Can this be real? Is there such a thing as a healthy Christmas Pudding when you soak your fruit in booze and add copious amounts of sugar? Well according to the Great British Bake Off (series 2 cookbook) it is. So what’s the difference you may wonder? It’s breadcrumbs, would you believe and no suet!!
Obviously I can never leave a tried and tested recipe alone so I accidentally modified it… I decided to make it nut free, adding the equivalent amount of dried fruit in place of the nuts to soak in the booze. Then promptly forgot about my decision and added the nuts as well. This will surely be an extra fruity pudding!
I have only attempted one Christmas Pudding, an original Bero recipe, full of suet and other wonderful stuff. However it didn’t cook all the way through despite it’s initial 3 hours of steaming and the additional steaming on Christmas Day itself.
I got a bit carried away when purchasing fruit for my enormous wedding cake (which actually turned out to be a good thing – it’s a LONG story- but in a nutshell I ruined 3 cakes in the process of baking my 5 tiers so had to bake 8 fruit cakes in the end!) Even with the additional 3 cakes bakes I still had enough dried fruit to bake 2 Christmas Puddings! Hurrah! (I also have plans for my rather sad 3 wedding cake tiers, they will not go to waste!)
As with all good festive fruit recipes I started with soaking the fruit in Booze, Brandy to be exact, along with some lemon juice. The recipe only requires a soak over night but I decided to soak it in a tupperware pot in the fridge for a few days instead. Surprisingly the most effort in this entire pudding is the weighing of ingredients and bread crumbing. (Totally discounting the watching of the pot bubble for 3 hours of course…)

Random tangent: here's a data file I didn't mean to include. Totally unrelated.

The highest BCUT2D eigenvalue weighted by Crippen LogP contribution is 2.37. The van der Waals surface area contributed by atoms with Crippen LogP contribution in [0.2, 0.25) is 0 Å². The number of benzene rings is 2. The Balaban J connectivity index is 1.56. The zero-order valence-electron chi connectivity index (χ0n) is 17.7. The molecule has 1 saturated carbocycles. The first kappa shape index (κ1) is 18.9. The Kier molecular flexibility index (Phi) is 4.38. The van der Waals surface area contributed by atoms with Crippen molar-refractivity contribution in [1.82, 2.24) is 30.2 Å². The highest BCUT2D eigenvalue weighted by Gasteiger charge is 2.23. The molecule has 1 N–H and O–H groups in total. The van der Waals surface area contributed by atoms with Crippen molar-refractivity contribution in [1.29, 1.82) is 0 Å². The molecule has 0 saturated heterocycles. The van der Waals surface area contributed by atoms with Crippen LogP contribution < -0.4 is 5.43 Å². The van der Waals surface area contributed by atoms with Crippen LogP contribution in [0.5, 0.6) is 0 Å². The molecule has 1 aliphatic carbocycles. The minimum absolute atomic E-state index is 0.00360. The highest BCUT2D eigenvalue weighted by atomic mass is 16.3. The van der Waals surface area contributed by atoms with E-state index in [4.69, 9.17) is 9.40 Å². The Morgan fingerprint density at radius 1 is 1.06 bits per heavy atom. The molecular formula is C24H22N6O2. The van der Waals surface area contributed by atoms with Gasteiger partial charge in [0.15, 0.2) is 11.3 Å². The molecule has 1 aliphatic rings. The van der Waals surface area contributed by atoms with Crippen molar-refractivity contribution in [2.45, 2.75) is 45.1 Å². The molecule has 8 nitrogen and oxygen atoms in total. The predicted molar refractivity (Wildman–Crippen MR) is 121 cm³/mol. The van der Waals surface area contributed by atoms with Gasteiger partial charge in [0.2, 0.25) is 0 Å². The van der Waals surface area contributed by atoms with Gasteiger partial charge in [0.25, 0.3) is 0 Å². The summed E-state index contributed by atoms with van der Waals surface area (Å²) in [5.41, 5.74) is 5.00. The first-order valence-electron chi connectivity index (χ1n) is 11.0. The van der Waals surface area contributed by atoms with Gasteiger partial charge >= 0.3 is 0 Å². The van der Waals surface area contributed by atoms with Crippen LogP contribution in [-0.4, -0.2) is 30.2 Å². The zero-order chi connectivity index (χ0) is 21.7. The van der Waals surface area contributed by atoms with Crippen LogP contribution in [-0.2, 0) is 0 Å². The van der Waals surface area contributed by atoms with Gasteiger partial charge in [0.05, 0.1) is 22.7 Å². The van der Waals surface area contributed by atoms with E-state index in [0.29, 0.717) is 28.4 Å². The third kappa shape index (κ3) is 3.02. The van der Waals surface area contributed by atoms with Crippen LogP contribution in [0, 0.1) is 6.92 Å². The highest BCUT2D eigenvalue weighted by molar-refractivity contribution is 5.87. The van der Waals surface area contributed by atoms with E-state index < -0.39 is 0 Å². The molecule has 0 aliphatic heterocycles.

The breadcrumbs required a little preparation so a quick blast in the hello kitty toaster and a whizz with the blender makes some lovely breadcrumbs and decorates the kitchen beautifully in bread dust.
Whilst the bread is toasting you have time to whisk together the butter, honey and sugar until light and fluffy. Then to whisk in each egg individually. The more you whisk the lighter the pudding, so whisk away!
Then to stir in the grated apple, spices, (nuts) and brandy soaked fruit.
With the grand finale stirring in the toasted breadcrumbs along with the dried fruit.
This forms quite a pale and loose mixture Once it’s all mixed together well it’s ready to be spooned gently into your pre prepared greased pudding bowls.
This recipe is enough to make two Christmas puddings. I used a 1lb bowl and a 3/4 1 lb. bowl.
Fill the pudding basins until at least 3/4 full and make sure the pudding is level by pushing the mixture level with a spatula and tapping the bowl gently on the worksurface to release any air bubbles.
Then for the exciting bit! I’ve read so much about wrapping puddings in greaseproof paper with a pleat (a double fold about an inch wide) in it to allow room to expand as the pudding steams, but never before have I actually had a go at it!
Both puddings needed a lid made out of a layer of greaseproof paper and tinfoil (both with wonderful pleats) before being trussed up like a turkey in lashings of my trusty cotton string.
There is definitely a knack to this technique. My theory is always to tie stuff as tight as possible, it needs to be water tight, (you don’t want to drown your pudding when you submerge it in your pan of boiling water) and when in doubt add more string and tin foil. I added a full coat of tin foil, wrapping the pudding basin from the bottom to ensure the water couldn’t seep into the pudding. It seemed to do the trick. I added an additional length of string, tying it to the string around the edge if the puddings to create a handy handle for lifting out in and our of the pot too.
I had planned to economise and steam both puddings together however I failed to measure the pan…. So 2 separate pans were required to steam the little beauties.